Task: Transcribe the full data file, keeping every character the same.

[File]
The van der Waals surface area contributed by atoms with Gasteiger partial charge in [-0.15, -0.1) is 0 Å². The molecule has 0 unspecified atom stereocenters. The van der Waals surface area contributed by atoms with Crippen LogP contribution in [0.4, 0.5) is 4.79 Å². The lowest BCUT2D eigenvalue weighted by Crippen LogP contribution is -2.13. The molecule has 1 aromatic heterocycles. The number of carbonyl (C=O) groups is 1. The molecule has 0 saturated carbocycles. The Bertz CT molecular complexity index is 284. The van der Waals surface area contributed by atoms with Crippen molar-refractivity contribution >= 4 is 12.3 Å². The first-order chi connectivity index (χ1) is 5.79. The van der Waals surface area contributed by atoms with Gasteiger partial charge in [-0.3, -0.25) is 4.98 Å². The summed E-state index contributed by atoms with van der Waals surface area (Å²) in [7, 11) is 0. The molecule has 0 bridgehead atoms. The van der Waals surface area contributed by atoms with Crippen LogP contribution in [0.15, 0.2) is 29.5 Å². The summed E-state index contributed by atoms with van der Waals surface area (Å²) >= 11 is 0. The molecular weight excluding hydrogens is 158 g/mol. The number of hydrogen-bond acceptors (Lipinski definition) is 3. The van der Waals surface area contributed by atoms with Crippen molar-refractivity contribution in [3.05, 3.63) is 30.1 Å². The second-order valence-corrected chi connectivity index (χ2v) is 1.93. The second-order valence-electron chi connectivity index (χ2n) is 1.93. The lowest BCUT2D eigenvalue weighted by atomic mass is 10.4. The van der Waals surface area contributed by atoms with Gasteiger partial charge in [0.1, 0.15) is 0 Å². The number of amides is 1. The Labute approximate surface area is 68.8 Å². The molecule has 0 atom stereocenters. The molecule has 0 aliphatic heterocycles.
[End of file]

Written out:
The van der Waals surface area contributed by atoms with Gasteiger partial charge in [-0.15, -0.1) is 0 Å². The molecule has 0 unspecified atom stereocenters. The van der Waals surface area contributed by atoms with Crippen LogP contribution in [0.4, 0.5) is 4.79 Å². The lowest BCUT2D eigenvalue weighted by Crippen LogP contribution is -2.13. The molecule has 1 aromatic heterocycles. The number of carbonyl (C=O) groups is 1. The molecule has 0 saturated carbocycles. The Bertz CT molecular complexity index is 284. The van der Waals surface area contributed by atoms with Crippen molar-refractivity contribution >= 4 is 12.3 Å². The first-order chi connectivity index (χ1) is 5.79. The van der Waals surface area contributed by atoms with Gasteiger partial charge in [-0.3, -0.25) is 4.98 Å². The summed E-state index contributed by atoms with van der Waals surface area (Å²) in [7, 11) is 0. The molecule has 0 bridgehead atoms. The van der Waals surface area contributed by atoms with Crippen LogP contribution in [0.15, 0.2) is 29.5 Å². The summed E-state index contributed by atoms with van der Waals surface area (Å²) >= 11 is 0. The molecular weight excluding hydrogens is 158 g/mol. The number of hydrogen-bond acceptors (Lipinski definition) is 3. The van der Waals surface area contributed by atoms with Crippen molar-refractivity contribution in [3.05, 3.63) is 30.1 Å². The second-order valence-corrected chi connectivity index (χ2v) is 1.93. The second-order valence-electron chi connectivity index (χ2n) is 1.93. The lowest BCUT2D eigenvalue weighted by atomic mass is 10.4. The van der Waals surface area contributed by atoms with Gasteiger partial charge in [0.1, 0.15) is 0 Å². The number of amides is 1. The Labute approximate surface area is 68.8 Å². The molecule has 0 atom stereocenters. The molecule has 0 aliphatic heterocycles.